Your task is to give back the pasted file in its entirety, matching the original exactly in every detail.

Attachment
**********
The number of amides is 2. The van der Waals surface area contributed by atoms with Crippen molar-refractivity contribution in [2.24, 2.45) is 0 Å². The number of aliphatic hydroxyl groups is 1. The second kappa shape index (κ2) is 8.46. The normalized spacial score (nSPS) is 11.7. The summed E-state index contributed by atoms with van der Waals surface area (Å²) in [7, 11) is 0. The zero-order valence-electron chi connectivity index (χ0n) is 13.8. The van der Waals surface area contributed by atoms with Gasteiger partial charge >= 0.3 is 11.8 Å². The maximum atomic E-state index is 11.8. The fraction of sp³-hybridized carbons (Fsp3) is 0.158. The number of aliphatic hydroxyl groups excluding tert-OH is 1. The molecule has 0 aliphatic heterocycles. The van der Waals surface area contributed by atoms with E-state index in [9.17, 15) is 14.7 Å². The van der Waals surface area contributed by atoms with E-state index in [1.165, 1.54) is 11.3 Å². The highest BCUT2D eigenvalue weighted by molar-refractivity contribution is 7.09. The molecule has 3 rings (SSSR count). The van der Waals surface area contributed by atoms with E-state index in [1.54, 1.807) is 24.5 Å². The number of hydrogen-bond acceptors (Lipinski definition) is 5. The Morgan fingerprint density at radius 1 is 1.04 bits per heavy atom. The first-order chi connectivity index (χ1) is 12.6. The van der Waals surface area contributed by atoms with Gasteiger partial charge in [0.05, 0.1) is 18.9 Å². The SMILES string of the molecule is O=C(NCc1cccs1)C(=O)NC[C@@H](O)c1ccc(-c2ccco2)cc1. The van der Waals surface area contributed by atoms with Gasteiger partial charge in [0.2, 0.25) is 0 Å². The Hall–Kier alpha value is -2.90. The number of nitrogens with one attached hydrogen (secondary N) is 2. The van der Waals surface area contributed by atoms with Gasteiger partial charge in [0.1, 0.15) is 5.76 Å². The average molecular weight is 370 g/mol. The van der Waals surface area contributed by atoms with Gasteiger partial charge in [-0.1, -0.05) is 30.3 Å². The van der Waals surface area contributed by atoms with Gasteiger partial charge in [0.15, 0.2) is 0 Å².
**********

The number of amides is 2. The van der Waals surface area contributed by atoms with Crippen molar-refractivity contribution in [2.24, 2.45) is 0 Å². The number of aliphatic hydroxyl groups is 1. The second kappa shape index (κ2) is 8.46. The normalized spacial score (nSPS) is 11.7. The summed E-state index contributed by atoms with van der Waals surface area (Å²) in [7, 11) is 0. The zero-order valence-electron chi connectivity index (χ0n) is 13.8. The van der Waals surface area contributed by atoms with Gasteiger partial charge >= 0.3 is 11.8 Å². The maximum atomic E-state index is 11.8. The fraction of sp³-hybridized carbons (Fsp3) is 0.158. The number of aliphatic hydroxyl groups excluding tert-OH is 1. The molecule has 0 aliphatic heterocycles. The van der Waals surface area contributed by atoms with E-state index in [9.17, 15) is 14.7 Å². The van der Waals surface area contributed by atoms with E-state index in [1.165, 1.54) is 11.3 Å². The highest BCUT2D eigenvalue weighted by molar-refractivity contribution is 7.09. The molecule has 3 rings (SSSR count). The van der Waals surface area contributed by atoms with E-state index in [1.54, 1.807) is 24.5 Å². The number of hydrogen-bond acceptors (Lipinski definition) is 5. The Morgan fingerprint density at radius 1 is 1.04 bits per heavy atom. The first-order chi connectivity index (χ1) is 12.6. The van der Waals surface area contributed by atoms with Gasteiger partial charge in [0.05, 0.1) is 18.9 Å². The SMILES string of the molecule is O=C(NCc1cccs1)C(=O)NC[C@@H](O)c1ccc(-c2ccco2)cc1. The van der Waals surface area contributed by atoms with Gasteiger partial charge in [0.2, 0.25) is 0 Å². The Hall–Kier alpha value is -2.90. The number of nitrogens with one attached hydrogen (secondary N) is 2. The van der Waals surface area contributed by atoms with Gasteiger partial charge in [0.1, 0.15) is 5.76 Å². The average molecular weight is 370 g/mol. The van der Waals surface area contributed by atoms with Gasteiger partial charge in [-0.1, -0.05) is 30.3 Å². The van der Waals surface area contributed by atoms with Gasteiger partial charge in [0.15, 0.2) is 0 Å².